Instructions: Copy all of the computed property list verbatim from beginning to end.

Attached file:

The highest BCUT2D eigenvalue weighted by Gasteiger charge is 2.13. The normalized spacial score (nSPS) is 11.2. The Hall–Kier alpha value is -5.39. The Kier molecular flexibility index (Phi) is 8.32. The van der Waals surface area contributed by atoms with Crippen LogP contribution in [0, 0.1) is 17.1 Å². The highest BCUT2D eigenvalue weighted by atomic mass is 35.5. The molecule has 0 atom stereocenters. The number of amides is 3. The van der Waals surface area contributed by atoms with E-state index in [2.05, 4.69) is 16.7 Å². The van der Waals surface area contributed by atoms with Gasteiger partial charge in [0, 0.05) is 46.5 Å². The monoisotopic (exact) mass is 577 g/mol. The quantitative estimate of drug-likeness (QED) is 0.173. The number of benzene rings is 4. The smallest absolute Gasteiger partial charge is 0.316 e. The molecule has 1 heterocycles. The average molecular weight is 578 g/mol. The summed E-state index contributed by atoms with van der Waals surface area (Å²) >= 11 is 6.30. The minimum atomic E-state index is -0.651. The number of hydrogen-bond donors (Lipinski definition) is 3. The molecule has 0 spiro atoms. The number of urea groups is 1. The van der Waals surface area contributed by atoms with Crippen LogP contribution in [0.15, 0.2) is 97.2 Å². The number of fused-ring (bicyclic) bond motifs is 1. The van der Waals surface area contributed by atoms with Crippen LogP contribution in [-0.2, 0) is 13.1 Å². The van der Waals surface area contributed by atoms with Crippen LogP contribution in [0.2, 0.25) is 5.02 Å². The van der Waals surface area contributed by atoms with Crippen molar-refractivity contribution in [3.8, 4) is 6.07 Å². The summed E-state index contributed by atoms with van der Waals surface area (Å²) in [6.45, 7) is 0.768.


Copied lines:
The highest BCUT2D eigenvalue weighted by Gasteiger charge is 2.13. The normalized spacial score (nSPS) is 11.2. The Hall–Kier alpha value is -5.39. The Kier molecular flexibility index (Phi) is 8.32. The van der Waals surface area contributed by atoms with Crippen LogP contribution in [0, 0.1) is 17.1 Å². The highest BCUT2D eigenvalue weighted by atomic mass is 35.5. The molecule has 0 atom stereocenters. The number of amides is 3. The van der Waals surface area contributed by atoms with E-state index in [2.05, 4.69) is 16.7 Å². The van der Waals surface area contributed by atoms with Gasteiger partial charge in [0, 0.05) is 46.5 Å². The monoisotopic (exact) mass is 577 g/mol. The quantitative estimate of drug-likeness (QED) is 0.173. The number of benzene rings is 4. The smallest absolute Gasteiger partial charge is 0.316 e. The molecule has 1 heterocycles. The average molecular weight is 578 g/mol. The summed E-state index contributed by atoms with van der Waals surface area (Å²) >= 11 is 6.30. The minimum atomic E-state index is -0.651. The number of hydrogen-bond donors (Lipinski definition) is 3. The molecule has 0 spiro atoms. The number of urea groups is 1. The van der Waals surface area contributed by atoms with Crippen LogP contribution in [0.15, 0.2) is 97.2 Å². The number of fused-ring (bicyclic) bond motifs is 1. The van der Waals surface area contributed by atoms with Crippen LogP contribution in [-0.2, 0) is 13.1 Å². The van der Waals surface area contributed by atoms with Crippen LogP contribution in [0.2, 0.25) is 5.02 Å². The van der Waals surface area contributed by atoms with Crippen molar-refractivity contribution in [3.8, 4) is 6.07 Å². The summed E-state index contributed by atoms with van der Waals surface area (Å²) in [6.45, 7) is 0.768.